Apparently, since it began, this is the first time that out of 2,348 middle schoolers, more girls than boys were chosen to try out their strengths in the competition.
The Broadcom MASTERS National STEM Competition this year saw something amazing happen—for the first time since the competition was launched in 2010, all top 5 prizes were awarded to girls. That wasn't the only surprising outcome from this year. Apparently, since it began, this is the first time that out of 2,348 middle schoolers, more girls than boys were chosen to try out their strengths in the competition. The finalists were judged for their knowledge of STEM subjects and demonstration of 21st-century skills, such as critical thinking, communication, creativity, collaborative skills, and teamwork. Alaina Gassler, Sidor Clare, Rachel Bergey, Lauren Ejiaga, and Alexis MacAvoy were the finalists.
“Congratulations to Alaina, whose project has the potential to decrease the number of automobile accidents by reducing blind spots,” said Maya Ajmera, President and CEO of the Society for Science & the Public and Publisher of Science News. “With so many challenges in our world, Alaina and her fellow Broadcom MASTERS finalists make me optimistic. I am proud to lead an organization that is inspiring so many young people, especially girls, to continue to innovate.”
“Who runs the world?” 😉 https://t.co/YceuOc19R5— Robin R Feinberg (@robinrfeinberg) November 30, 2019
“I speak for Henry and Susan Samueli as well as the Broadcom Foundation to express our excitement in awarding the Samueli Foundation Prize to Alaina for her remarkable achievements in all of the STEM challenges as well as her leadership in competition throughout the week. It is her total contribution to the Broadcom MASTERS in addition to her impressive work on her science fair project as a talented young engineer seeking to improve automobile safety that earned her this prestigious award," said Paula Golden, President of the Broadcom Foundation. “She, along with the entire Class of 2019, are already leaders in their fields of science, technology, engineering, and mathematics. These young innovators give every one of us hope for the future."
Way to go, girls! Congrats. https://t.co/ZwJ52mP7G7— Danita Cahill (@DanitaCahill) November 29, 2019
Alaina Gassler, 14, from West Grove, Pennsylvania, won the $25,000 Samueli Foundation Prize, for her project that reduces blind spots in cars and also for her exemplary performance during the Broadcom MASTERS’s hands-on challenges. "The prize is a gift of Dr. Henry Samueli, Chairman of the Board, Broadcom Inc., and Chair of the Broadcom Foundation and his wife, Dr. Susan Samueli, President of the Samueli Foundation."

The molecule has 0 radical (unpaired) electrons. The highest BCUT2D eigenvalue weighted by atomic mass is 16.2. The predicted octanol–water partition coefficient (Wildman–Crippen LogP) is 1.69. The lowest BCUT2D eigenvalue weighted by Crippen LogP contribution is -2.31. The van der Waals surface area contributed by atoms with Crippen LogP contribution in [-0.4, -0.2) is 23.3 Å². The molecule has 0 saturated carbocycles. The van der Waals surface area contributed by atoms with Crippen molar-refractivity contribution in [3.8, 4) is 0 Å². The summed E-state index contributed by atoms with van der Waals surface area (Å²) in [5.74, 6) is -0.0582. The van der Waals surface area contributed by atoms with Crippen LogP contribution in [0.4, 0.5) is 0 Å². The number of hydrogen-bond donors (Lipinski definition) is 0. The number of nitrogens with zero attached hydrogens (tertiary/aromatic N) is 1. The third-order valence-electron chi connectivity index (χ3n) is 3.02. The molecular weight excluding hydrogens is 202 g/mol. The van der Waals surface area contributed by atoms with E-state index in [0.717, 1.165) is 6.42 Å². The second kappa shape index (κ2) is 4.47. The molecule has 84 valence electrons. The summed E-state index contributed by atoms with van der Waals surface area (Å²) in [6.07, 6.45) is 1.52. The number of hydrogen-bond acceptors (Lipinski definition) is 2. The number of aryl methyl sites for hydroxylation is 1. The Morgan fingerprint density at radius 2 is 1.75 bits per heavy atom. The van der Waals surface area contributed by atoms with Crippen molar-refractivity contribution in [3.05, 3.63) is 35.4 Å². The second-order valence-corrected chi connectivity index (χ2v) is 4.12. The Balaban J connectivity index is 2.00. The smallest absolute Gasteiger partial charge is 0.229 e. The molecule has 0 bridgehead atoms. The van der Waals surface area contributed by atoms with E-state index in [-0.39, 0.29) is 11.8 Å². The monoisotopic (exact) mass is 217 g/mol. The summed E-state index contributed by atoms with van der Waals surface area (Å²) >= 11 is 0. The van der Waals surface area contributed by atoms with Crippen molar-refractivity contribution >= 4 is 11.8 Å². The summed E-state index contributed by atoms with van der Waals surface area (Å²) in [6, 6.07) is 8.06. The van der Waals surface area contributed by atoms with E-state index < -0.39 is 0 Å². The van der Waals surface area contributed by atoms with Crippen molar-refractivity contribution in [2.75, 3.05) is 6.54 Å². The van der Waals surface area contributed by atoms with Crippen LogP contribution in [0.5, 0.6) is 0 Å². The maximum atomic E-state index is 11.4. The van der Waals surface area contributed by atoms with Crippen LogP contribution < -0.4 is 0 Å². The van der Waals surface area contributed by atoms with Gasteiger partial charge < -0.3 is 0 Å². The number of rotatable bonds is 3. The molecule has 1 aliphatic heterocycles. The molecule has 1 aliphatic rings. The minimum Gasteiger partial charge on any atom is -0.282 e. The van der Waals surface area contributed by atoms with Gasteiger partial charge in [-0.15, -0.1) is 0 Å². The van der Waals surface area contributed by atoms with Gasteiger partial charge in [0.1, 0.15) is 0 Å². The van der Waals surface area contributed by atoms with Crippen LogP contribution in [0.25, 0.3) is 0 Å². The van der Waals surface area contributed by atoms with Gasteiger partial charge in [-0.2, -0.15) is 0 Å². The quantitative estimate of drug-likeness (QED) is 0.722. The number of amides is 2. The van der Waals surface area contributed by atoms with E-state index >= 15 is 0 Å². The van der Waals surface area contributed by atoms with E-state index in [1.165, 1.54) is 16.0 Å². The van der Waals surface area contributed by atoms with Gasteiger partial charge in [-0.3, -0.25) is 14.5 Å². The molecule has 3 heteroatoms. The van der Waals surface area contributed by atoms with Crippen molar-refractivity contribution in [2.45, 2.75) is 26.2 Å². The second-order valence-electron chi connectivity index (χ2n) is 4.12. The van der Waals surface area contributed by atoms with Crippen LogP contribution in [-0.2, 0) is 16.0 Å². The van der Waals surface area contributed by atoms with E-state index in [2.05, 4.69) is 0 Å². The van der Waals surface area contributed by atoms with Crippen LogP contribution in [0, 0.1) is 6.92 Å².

Rachel Bergey, 14, from Harleysville, Pennsylvania, won the $10,000 Lemelson Award for Invention, awarded by The Lemelson Foundation to a young inventor creating promising solutions to real-world problems. Rachel developed a trap made of tinfoil and netting for the Spotted Lanternfly, an invasive species causing damage to trees in Pennsylvania. “Spotted Lanternflies are most likely the largest economic threat facing Pennsylvania today, and thousands of them have invaded my family’s maple trees,” says Rachel.
Sidor Clare, 14, from Sandy, Utah, won the $10,000 Marconi/Samueli Award for Innovation, an honor made possible by Samueli’s generous donation of his 2012 Marconi Society Prize Award. Sidor invented bricks that could be made on Mars, someday, so that humans would not be required to bring building materials with us in order to build there. How innovative, right? And to think she's only 14.
Alexis MacAvoy, 14, from Hillsborough, California, won the $10,000 Robert Wood Johnson Foundation Award for Health Advancement, which recognizes the student whose work and performance shows the most promise in health-related fields and demonstrates an understanding of the many social factors that affect health. Alexis designed a water filter using carbon to remove heavy metals from water. Now, clean drinking water need not be inaccessible.
Lauren Ejiaga, 14, from New Orleans, Louisiana, won the $10,000 STEM Talent Award, sponsored by DoD STEM, for demonstrating excellence in science, technology, engineering or math, along with the leadership and technical skills necessary to excel in the 21st Century STEM workforce and build a better community for tomorrow. Lauren’s research concentrated on how current levels of ultraviolet light from the sun due to ozone depletion affects plant growth and performance. Hurray to all these bright, badass girls!